WHEN Wycombe Wanderers boss Alan Smith aimed the radar gun at shooting star John Williams he clocked a powerpack 70.7mph thunderbolt.

Williams lined up in the Wycombe shooting gallery as a national soccer magazine sought the hardest shot in England.

Team-mate Paul Hardyman broke the 70mph barrier straight off, and the strapping Williams matched it.

That power test was in training at Wycombe's Bisham Abbey HQ a week ago.

At Turf Moor he did it for real with a cannon-ball of an equalizer which would have out-paced a runaway juggernaut.

It reduced the Burnley support to a stoney silence and left the Wycombe fans in the Cricket Field Stand whooping it up.

It also left the Clarets with a stinging hangover to commemorate the first ever league joust between these two clubs of vastly differing traditions.

Just as Burnley had threatened to over-run, and then ultimately fail, to bury Alan Smith's happy wanderers, Williams pulled the trigger to secure a precious point.

The burly striker had watched as the Turf Moor lads wasted enough chances to have cruised home to a comfortable victory.

Burnley should have been home and dry before the winner of the 3.30 at Ascot had dashed past the post.

But, unlike Burnley, Williams needed only ONE invitation to level the scores with a corker of an equaliser from 25 yards out.

But a point lost or a point won? From a Burnley perspective there could be no doubt. The expectant home support turn up demanding nothing less than three points.

Easier said than done, of course. But that is the price which goes with the pre-season promotion favourites tag.

Burnley will live or die by their home form this season.

And the dejected faces battling home through the drizzle along Brunshaw Road on Saturday tea-time told their own story.

Burnley let Wycombe wriggle off the hook, but the visitors provided very competent opposition also.

Slick on the counter-attack, the giant frame and pace of Miquel De Souza was a constant threat and menace to the home defence.

He underlined why the bustling number nine had already bagged a hatful of goals this season.

A dead ringer for Newcastle United's Les Ferdinand, he is a striker who has developed so much since I last saw him play with Birmingham City.

Burnley dominated and how they only went in one goal in front at the break, left the 8,000 diehards scratching their heads in disbelief.

For Burnley played a major part in an enthralling encounter, serving up some sparkling football for the first hour. But they failed to find the killer touch - in front of goal.

Adrian Randall set the tone for the first half in only the second minute.

He forced Paul Hyde into a low save at the foot of the post.

Hyde was in the action again a minute later. This time the goalkeeper proved his agility with a breathtaking save to deny Kurt Nogan.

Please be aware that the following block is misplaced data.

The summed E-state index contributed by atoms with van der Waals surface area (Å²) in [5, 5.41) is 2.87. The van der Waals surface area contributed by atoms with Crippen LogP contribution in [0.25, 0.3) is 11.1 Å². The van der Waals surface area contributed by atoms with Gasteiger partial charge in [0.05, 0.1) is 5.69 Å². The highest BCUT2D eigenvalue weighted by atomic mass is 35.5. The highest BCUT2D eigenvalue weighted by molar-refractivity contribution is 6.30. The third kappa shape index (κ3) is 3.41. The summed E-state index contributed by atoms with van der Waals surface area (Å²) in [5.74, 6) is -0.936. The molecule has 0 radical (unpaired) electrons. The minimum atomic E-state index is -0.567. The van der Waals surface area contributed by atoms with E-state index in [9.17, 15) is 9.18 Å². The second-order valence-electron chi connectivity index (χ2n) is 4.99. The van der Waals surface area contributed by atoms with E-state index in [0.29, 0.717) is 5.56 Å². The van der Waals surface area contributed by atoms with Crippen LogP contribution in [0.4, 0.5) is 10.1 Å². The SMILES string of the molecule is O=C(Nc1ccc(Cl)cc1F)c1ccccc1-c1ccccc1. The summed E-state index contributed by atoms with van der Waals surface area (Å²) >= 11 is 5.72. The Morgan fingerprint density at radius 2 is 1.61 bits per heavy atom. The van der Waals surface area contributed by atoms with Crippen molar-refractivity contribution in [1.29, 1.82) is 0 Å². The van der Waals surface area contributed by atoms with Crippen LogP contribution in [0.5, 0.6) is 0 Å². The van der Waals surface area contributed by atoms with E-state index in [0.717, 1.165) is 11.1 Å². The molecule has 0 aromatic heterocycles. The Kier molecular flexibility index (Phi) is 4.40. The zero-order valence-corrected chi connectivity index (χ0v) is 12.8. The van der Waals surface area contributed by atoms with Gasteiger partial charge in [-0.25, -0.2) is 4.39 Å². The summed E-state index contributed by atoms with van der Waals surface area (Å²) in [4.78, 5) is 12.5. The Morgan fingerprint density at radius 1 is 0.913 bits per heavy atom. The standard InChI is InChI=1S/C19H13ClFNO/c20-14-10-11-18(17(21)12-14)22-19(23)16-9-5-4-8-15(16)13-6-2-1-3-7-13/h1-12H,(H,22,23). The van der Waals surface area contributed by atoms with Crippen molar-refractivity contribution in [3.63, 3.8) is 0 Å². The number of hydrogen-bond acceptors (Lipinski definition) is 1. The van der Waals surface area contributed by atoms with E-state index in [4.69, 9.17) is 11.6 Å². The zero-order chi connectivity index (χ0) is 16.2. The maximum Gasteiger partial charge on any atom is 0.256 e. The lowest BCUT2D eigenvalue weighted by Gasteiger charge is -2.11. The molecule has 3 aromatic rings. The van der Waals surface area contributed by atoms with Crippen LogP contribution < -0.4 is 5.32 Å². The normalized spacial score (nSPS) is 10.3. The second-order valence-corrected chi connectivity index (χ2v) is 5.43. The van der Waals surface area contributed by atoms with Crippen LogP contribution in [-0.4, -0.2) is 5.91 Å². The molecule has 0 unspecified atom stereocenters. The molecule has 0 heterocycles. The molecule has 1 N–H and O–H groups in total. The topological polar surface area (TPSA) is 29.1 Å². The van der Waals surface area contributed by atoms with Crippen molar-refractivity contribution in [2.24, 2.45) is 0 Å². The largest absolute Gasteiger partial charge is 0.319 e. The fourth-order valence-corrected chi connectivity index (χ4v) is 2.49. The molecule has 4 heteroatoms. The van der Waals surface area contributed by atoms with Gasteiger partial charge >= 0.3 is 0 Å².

Nogan looked certain to celebrate his full Wales international call-up with a goal, but Hyde dived low to save one-handed.

Nogan then planted a header on the crossbar from Ted McMinn's centre as Burnley really turned the screw.

The 4-4-2 system Burnley deploy at Turf Moor saw McMinn and the impressive Paul McDonald open up the flanks.

And McMinn was instrumental in carving up the Wycombe defence for David Eyres to head down into the path of Warren Joyce. But he scooped the chance over.

In a rare Wycombe raid, Marlon Beresford produced a top drawer save to deny De Souza's header following a Dave Farrell free kick. The effort seemed destined for the bottom corner until Beresford tipped the ball around the post, one-handed.

Surely it was only a matter of time before the Wycombe lines were breached.

Brilliant work by Kurt Nogan set up David Eyres, but he clipped his effort inches wide instead of finding the corner.

Then a surging run from De Souza took him wide of Mark Winstanley and only the alertness of Beresford prevented a Wycombe goal.

But, as that Wycombe attack broke down, Burnley finally got the goal they deserved.

Ted McMinn stepped inside two strident tackles and delivered a cross into the heart of the Wycombe penalty box. There was Warren Joyce who rose unopposed to head past Paul Hyde.

Wycombe re-organised at half-time and Burnley were never the same threat again.

Paul McDonald saw a powerful shot deflected away and then Nogan saw his header stopped. Then, as Burnley began to run out of steam, Wycombe equalised.

Steve McGavin set Williams up with a clever through ball.

Williams saw his opportunity and his dipping left-foot sizzler hit the top corner.

Not surprisingly Williams paraded himself in front of the Wycombe manager as the pair celebrated a stunning strike.

The goal certainly proved the turning point of the contest and gave Wycombe the spur they needed.

You feared for the Clarets as Wycombe poured forward in search of the winner.

But those spurned opportunities in the first half hour cost Burnley three vital points and certain victory.

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